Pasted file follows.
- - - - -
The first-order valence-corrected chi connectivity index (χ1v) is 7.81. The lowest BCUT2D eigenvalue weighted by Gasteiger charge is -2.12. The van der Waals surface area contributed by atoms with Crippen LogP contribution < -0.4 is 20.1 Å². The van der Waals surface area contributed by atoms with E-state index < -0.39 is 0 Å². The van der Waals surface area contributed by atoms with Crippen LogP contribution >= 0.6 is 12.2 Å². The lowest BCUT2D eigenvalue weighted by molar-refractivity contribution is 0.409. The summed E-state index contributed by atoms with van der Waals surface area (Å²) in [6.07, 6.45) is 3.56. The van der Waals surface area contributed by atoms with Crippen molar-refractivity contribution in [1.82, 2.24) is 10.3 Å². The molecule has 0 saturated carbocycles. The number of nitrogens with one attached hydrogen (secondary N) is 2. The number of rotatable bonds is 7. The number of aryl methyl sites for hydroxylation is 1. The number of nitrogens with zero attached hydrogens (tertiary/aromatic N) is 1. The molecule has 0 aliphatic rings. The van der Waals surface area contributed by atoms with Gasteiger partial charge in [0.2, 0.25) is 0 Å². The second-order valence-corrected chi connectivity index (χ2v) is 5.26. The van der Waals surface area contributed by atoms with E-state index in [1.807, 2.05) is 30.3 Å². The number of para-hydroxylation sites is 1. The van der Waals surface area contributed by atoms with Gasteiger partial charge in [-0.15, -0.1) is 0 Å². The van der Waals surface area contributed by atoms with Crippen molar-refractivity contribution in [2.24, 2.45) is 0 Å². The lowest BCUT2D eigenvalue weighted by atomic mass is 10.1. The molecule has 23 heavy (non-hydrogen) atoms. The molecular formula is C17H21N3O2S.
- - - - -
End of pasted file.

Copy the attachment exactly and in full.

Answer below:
The first-order valence-corrected chi connectivity index (χ1v) is 7.81. The lowest BCUT2D eigenvalue weighted by Gasteiger charge is -2.12. The van der Waals surface area contributed by atoms with Crippen LogP contribution < -0.4 is 20.1 Å². The van der Waals surface area contributed by atoms with E-state index < -0.39 is 0 Å². The van der Waals surface area contributed by atoms with Crippen LogP contribution >= 0.6 is 12.2 Å². The lowest BCUT2D eigenvalue weighted by molar-refractivity contribution is 0.409. The summed E-state index contributed by atoms with van der Waals surface area (Å²) in [6.07, 6.45) is 3.56. The van der Waals surface area contributed by atoms with Crippen molar-refractivity contribution in [1.82, 2.24) is 10.3 Å². The molecule has 0 saturated carbocycles. The number of nitrogens with one attached hydrogen (secondary N) is 2. The number of rotatable bonds is 7. The number of aryl methyl sites for hydroxylation is 1. The number of nitrogens with zero attached hydrogens (tertiary/aromatic N) is 1. The molecule has 0 aliphatic rings. The van der Waals surface area contributed by atoms with Gasteiger partial charge in [0.2, 0.25) is 0 Å². The second-order valence-corrected chi connectivity index (χ2v) is 5.26. The van der Waals surface area contributed by atoms with E-state index in [1.807, 2.05) is 30.3 Å². The number of para-hydroxylation sites is 1. The van der Waals surface area contributed by atoms with Gasteiger partial charge in [-0.15, -0.1) is 0 Å². The van der Waals surface area contributed by atoms with Crippen molar-refractivity contribution in [2.24, 2.45) is 0 Å². The lowest BCUT2D eigenvalue weighted by atomic mass is 10.1. The molecule has 23 heavy (non-hydrogen) atoms. The molecular formula is C17H21N3O2S.